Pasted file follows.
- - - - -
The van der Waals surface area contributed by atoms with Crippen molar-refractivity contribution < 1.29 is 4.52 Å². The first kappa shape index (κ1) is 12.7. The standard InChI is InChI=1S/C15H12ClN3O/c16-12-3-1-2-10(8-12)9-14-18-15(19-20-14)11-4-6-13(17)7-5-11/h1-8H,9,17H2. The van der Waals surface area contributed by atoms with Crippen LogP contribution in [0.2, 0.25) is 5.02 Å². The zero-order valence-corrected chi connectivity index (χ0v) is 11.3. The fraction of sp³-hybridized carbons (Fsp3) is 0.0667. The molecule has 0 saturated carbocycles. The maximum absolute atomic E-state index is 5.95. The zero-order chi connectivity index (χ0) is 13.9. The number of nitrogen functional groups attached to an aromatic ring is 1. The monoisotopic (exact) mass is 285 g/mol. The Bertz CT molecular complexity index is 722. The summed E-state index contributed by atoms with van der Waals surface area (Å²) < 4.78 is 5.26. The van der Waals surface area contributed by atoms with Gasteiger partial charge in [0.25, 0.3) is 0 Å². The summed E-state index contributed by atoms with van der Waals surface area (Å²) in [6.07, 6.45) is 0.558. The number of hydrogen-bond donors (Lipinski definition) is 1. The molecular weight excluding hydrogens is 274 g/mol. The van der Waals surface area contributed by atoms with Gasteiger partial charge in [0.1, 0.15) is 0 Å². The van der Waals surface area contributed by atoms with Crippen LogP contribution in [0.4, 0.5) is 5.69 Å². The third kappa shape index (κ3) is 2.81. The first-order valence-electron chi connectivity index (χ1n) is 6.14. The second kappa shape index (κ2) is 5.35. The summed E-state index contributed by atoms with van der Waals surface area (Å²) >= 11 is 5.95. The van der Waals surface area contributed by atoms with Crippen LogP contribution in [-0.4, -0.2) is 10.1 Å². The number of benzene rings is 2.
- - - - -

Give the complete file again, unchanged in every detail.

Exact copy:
The van der Waals surface area contributed by atoms with Crippen molar-refractivity contribution < 1.29 is 4.52 Å². The first kappa shape index (κ1) is 12.7. The standard InChI is InChI=1S/C15H12ClN3O/c16-12-3-1-2-10(8-12)9-14-18-15(19-20-14)11-4-6-13(17)7-5-11/h1-8H,9,17H2. The van der Waals surface area contributed by atoms with Crippen LogP contribution in [0.2, 0.25) is 5.02 Å². The zero-order valence-corrected chi connectivity index (χ0v) is 11.3. The fraction of sp³-hybridized carbons (Fsp3) is 0.0667. The molecule has 0 saturated carbocycles. The maximum absolute atomic E-state index is 5.95. The zero-order chi connectivity index (χ0) is 13.9. The number of nitrogen functional groups attached to an aromatic ring is 1. The monoisotopic (exact) mass is 285 g/mol. The Bertz CT molecular complexity index is 722. The summed E-state index contributed by atoms with van der Waals surface area (Å²) < 4.78 is 5.26. The van der Waals surface area contributed by atoms with Gasteiger partial charge in [0.25, 0.3) is 0 Å². The summed E-state index contributed by atoms with van der Waals surface area (Å²) in [6.07, 6.45) is 0.558. The number of hydrogen-bond donors (Lipinski definition) is 1. The molecular weight excluding hydrogens is 274 g/mol. The van der Waals surface area contributed by atoms with Gasteiger partial charge in [0.1, 0.15) is 0 Å². The van der Waals surface area contributed by atoms with Crippen LogP contribution in [0.4, 0.5) is 5.69 Å². The third kappa shape index (κ3) is 2.81. The first-order valence-electron chi connectivity index (χ1n) is 6.14. The second kappa shape index (κ2) is 5.35. The summed E-state index contributed by atoms with van der Waals surface area (Å²) >= 11 is 5.95. The van der Waals surface area contributed by atoms with Crippen LogP contribution in [-0.4, -0.2) is 10.1 Å². The number of benzene rings is 2.